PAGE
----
Following stimulation, cells were washed with PBS and stained with the Fixable Viability Dye Zombie Near-IR (BioLegend) for 15 minutes at room temperature. Samples were then surface stained for 30 minutes at room temperature. For the ICS assay this included: anti-CD3 BV605, anti-CD4 BV570, and anti-CD8 PerCP-Cy5.5. For the proliferation assay: anti-CD3 BV605, anti-CD4 BV786, anti-CD8 PerCP-Cy5.5, and anti-TCR γδ BV480. Following the surface stain, cells were fixed and permeabilized on ice for 1 hour using the FoxP3 Transcription Staining Buffer Set (eBioscience). Cells were then stained for intracellular markers on ice for 40 min. For the ICS assay this included: anti-IFNγ Alexa Fluor 700, anti-TNFα Alexa Flour 647, anti-IL-4 PE-Dazzle594, and anti-IL-13 FITC. For the proliferation assay this included: anti-IFNγ Alexa Fluor 700, anti-TNFα Alexa Flour 647, and anti-IL-4 PE-Dazzle594. Finally, cells were washed in permeabilization buffer and resuspended in PBS. Samples were acquired using a BD LSR II flow cytometer. 6 peak Rainbow Calibration Particles (BioLegend) were used to standardize instrument settings.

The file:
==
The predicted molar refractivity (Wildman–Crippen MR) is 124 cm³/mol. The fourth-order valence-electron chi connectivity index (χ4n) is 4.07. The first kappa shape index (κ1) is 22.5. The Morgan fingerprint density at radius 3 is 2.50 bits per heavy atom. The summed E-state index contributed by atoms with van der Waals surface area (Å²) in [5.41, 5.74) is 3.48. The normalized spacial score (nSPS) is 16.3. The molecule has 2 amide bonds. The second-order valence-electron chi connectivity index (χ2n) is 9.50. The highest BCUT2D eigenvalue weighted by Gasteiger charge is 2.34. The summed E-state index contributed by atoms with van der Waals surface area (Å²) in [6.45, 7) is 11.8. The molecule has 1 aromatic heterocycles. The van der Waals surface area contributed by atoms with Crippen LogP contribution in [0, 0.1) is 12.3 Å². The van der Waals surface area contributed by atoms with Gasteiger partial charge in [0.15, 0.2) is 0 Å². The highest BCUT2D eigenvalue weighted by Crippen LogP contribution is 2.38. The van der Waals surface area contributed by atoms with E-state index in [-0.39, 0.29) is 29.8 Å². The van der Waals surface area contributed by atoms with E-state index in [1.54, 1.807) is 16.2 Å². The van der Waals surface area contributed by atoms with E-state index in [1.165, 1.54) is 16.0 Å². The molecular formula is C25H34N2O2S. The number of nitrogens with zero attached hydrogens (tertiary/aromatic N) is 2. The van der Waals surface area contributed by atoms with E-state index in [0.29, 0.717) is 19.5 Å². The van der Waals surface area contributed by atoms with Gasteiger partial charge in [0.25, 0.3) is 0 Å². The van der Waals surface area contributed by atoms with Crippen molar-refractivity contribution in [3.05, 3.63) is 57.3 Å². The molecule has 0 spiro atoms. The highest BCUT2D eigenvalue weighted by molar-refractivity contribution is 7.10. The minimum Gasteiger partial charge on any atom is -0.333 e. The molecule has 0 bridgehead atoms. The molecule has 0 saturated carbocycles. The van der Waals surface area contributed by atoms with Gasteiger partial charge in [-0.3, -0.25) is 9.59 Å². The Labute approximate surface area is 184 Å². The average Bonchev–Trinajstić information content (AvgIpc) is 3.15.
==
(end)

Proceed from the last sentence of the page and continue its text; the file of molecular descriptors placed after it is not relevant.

Flow cytometry data were analyzed using FlowJo version 9.6.4 (BD). Compensation was calculated using single-stained anti-mouse Ig,κ CompBeads (BD Biosciences). Single cells were gated by plotting forward scatter-area versus forward scatter-height; lymphocytes were gated based on morphological characteristics. Viable cells were defined as Zombie Near-IRlo cells. In the overnight assay, CD4 T cells were defined as CD3+CD4+CD8- lymphocytes, CD8 T cells were defined as CD3+CD4-CD8+ lymphocytes, and a third population of T cells, referred to as CD4-CD8- T cells, were defined as CD3+CD4-CD8- lymphocytes. In the proliferation assay, CD4 T cells were defined as CD3+CD4+CD8-γδ- lymphocytes, CD8 T cells were defined as CD3+CD4-CD8+γδ- lymphocytes, and γδ T cells were defined as CD3+CD4-CD8-γδ+ lymphocytes. Antigen-specific T cell populations were defined as cells producing cytokines (IFNγ, TNFα, IL-4, or IL-13) after stimulation with antigen. Proliferating cells were defined as those with low expression of the cytosolic dye Oregon Green (OGlo). The flow cytometry gating strategies are indicated in S1 Fig. Responses in the proliferation assay were evaluated using the mixture models for single-cell assays (MIMOSA) method to determine positivity using a Markov Chain Monte Carlo algorithm with a prior of 1% . Samples with a probability of response >70% and a false discovery rate (FDR/q-value) <3% were considered positive. Cytokine production from proliferating T cells was restricted to individuals who met the above criteria for a positive response.